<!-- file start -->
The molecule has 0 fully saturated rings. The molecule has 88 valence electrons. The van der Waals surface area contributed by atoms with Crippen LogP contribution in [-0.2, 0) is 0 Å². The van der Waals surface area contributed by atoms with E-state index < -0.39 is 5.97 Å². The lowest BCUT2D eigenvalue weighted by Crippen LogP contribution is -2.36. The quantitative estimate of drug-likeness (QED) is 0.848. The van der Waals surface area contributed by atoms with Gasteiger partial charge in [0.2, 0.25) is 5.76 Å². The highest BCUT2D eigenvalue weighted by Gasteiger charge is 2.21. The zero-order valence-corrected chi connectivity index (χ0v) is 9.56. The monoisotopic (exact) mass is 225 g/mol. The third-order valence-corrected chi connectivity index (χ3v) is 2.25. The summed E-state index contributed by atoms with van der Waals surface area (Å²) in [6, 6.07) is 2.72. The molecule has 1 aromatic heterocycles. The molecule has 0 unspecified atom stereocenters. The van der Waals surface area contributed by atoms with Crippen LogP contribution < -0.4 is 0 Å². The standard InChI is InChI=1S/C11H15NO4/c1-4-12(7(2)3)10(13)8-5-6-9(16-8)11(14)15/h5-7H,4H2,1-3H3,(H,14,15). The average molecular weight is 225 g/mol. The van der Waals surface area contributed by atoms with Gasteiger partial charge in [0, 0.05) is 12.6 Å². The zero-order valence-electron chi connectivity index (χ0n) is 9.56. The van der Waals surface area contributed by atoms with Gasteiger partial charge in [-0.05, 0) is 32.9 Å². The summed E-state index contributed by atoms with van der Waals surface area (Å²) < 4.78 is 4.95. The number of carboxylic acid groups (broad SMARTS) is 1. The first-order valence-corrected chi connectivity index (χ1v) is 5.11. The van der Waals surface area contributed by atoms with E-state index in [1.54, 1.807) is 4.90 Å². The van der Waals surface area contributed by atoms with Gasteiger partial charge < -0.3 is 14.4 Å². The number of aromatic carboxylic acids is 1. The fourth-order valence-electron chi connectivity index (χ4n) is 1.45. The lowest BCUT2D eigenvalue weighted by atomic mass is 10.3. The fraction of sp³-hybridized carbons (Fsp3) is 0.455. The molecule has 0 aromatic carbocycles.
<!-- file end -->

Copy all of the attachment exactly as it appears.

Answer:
The molecule has 0 fully saturated rings. The molecule has 88 valence electrons. The van der Waals surface area contributed by atoms with Crippen LogP contribution in [-0.2, 0) is 0 Å². The van der Waals surface area contributed by atoms with E-state index < -0.39 is 5.97 Å². The lowest BCUT2D eigenvalue weighted by Crippen LogP contribution is -2.36. The quantitative estimate of drug-likeness (QED) is 0.848. The van der Waals surface area contributed by atoms with Gasteiger partial charge in [0.2, 0.25) is 5.76 Å². The highest BCUT2D eigenvalue weighted by Gasteiger charge is 2.21. The zero-order valence-corrected chi connectivity index (χ0v) is 9.56. The monoisotopic (exact) mass is 225 g/mol. The third-order valence-corrected chi connectivity index (χ3v) is 2.25. The summed E-state index contributed by atoms with van der Waals surface area (Å²) in [6, 6.07) is 2.72. The molecule has 1 aromatic heterocycles. The molecule has 0 unspecified atom stereocenters. The van der Waals surface area contributed by atoms with Crippen LogP contribution < -0.4 is 0 Å². The standard InChI is InChI=1S/C11H15NO4/c1-4-12(7(2)3)10(13)8-5-6-9(16-8)11(14)15/h5-7H,4H2,1-3H3,(H,14,15). The average molecular weight is 225 g/mol. The van der Waals surface area contributed by atoms with Gasteiger partial charge in [0, 0.05) is 12.6 Å². The zero-order valence-electron chi connectivity index (χ0n) is 9.56. The van der Waals surface area contributed by atoms with Gasteiger partial charge in [-0.05, 0) is 32.9 Å². The summed E-state index contributed by atoms with van der Waals surface area (Å²) < 4.78 is 4.95. The number of carboxylic acid groups (broad SMARTS) is 1. The first-order valence-corrected chi connectivity index (χ1v) is 5.11. The van der Waals surface area contributed by atoms with E-state index in [1.54, 1.807) is 4.90 Å². The van der Waals surface area contributed by atoms with Gasteiger partial charge < -0.3 is 14.4 Å². The number of aromatic carboxylic acids is 1. The fourth-order valence-electron chi connectivity index (χ4n) is 1.45. The lowest BCUT2D eigenvalue weighted by atomic mass is 10.3. The fraction of sp³-hybridized carbons (Fsp3) is 0.455. The molecule has 0 aromatic carbocycles.